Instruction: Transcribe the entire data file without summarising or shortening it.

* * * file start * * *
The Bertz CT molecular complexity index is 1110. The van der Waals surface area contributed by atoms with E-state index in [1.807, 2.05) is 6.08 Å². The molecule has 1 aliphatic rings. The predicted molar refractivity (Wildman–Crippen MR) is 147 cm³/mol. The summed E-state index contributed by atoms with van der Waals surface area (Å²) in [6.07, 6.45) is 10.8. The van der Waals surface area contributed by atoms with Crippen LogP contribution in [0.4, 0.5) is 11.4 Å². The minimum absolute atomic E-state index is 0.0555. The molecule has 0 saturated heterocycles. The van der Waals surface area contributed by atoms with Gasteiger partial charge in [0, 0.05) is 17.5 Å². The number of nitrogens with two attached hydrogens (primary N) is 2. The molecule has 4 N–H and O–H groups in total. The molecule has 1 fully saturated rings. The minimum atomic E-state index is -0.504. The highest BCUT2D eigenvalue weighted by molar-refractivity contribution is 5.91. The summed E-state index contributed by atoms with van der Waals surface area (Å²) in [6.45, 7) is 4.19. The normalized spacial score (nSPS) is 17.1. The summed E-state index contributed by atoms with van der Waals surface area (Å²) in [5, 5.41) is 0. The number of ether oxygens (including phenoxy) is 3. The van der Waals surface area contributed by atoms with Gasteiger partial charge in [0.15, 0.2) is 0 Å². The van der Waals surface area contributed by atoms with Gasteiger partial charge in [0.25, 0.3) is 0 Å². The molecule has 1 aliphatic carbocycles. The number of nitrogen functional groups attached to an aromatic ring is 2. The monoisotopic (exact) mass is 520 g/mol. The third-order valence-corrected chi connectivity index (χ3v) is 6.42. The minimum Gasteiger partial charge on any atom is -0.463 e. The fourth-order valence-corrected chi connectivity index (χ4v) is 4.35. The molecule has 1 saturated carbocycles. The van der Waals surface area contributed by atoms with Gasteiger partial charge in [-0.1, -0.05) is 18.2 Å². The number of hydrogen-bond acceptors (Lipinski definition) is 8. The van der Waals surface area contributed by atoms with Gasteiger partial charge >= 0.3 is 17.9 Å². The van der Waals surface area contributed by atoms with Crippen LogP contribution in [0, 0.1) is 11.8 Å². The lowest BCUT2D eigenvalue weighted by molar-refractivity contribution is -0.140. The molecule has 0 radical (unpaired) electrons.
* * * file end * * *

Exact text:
The Bertz CT molecular complexity index is 1110. The van der Waals surface area contributed by atoms with E-state index in [1.807, 2.05) is 6.08 Å². The molecule has 1 aliphatic rings. The predicted molar refractivity (Wildman–Crippen MR) is 147 cm³/mol. The summed E-state index contributed by atoms with van der Waals surface area (Å²) in [6.07, 6.45) is 10.8. The van der Waals surface area contributed by atoms with Crippen LogP contribution in [0.4, 0.5) is 11.4 Å². The minimum absolute atomic E-state index is 0.0555. The molecule has 0 saturated heterocycles. The van der Waals surface area contributed by atoms with Gasteiger partial charge in [0, 0.05) is 17.5 Å². The number of nitrogens with two attached hydrogens (primary N) is 2. The molecule has 4 N–H and O–H groups in total. The molecule has 1 fully saturated rings. The minimum atomic E-state index is -0.504. The highest BCUT2D eigenvalue weighted by molar-refractivity contribution is 5.91. The summed E-state index contributed by atoms with van der Waals surface area (Å²) in [6.45, 7) is 4.19. The normalized spacial score (nSPS) is 17.1. The summed E-state index contributed by atoms with van der Waals surface area (Å²) in [5, 5.41) is 0. The number of ether oxygens (including phenoxy) is 3. The van der Waals surface area contributed by atoms with Gasteiger partial charge in [0.15, 0.2) is 0 Å². The van der Waals surface area contributed by atoms with Gasteiger partial charge in [0.25, 0.3) is 0 Å². The molecule has 1 aliphatic carbocycles. The number of nitrogen functional groups attached to an aromatic ring is 2. The monoisotopic (exact) mass is 520 g/mol. The third-order valence-corrected chi connectivity index (χ3v) is 6.42. The minimum Gasteiger partial charge on any atom is -0.463 e. The fourth-order valence-corrected chi connectivity index (χ4v) is 4.35. The molecule has 1 saturated carbocycles. The van der Waals surface area contributed by atoms with Gasteiger partial charge in [-0.1, -0.05) is 18.2 Å². The number of hydrogen-bond acceptors (Lipinski definition) is 8. The van der Waals surface area contributed by atoms with Gasteiger partial charge >= 0.3 is 17.9 Å². The van der Waals surface area contributed by atoms with Crippen LogP contribution in [0, 0.1) is 11.8 Å². The lowest BCUT2D eigenvalue weighted by molar-refractivity contribution is -0.140. The molecule has 0 radical (unpaired) electrons.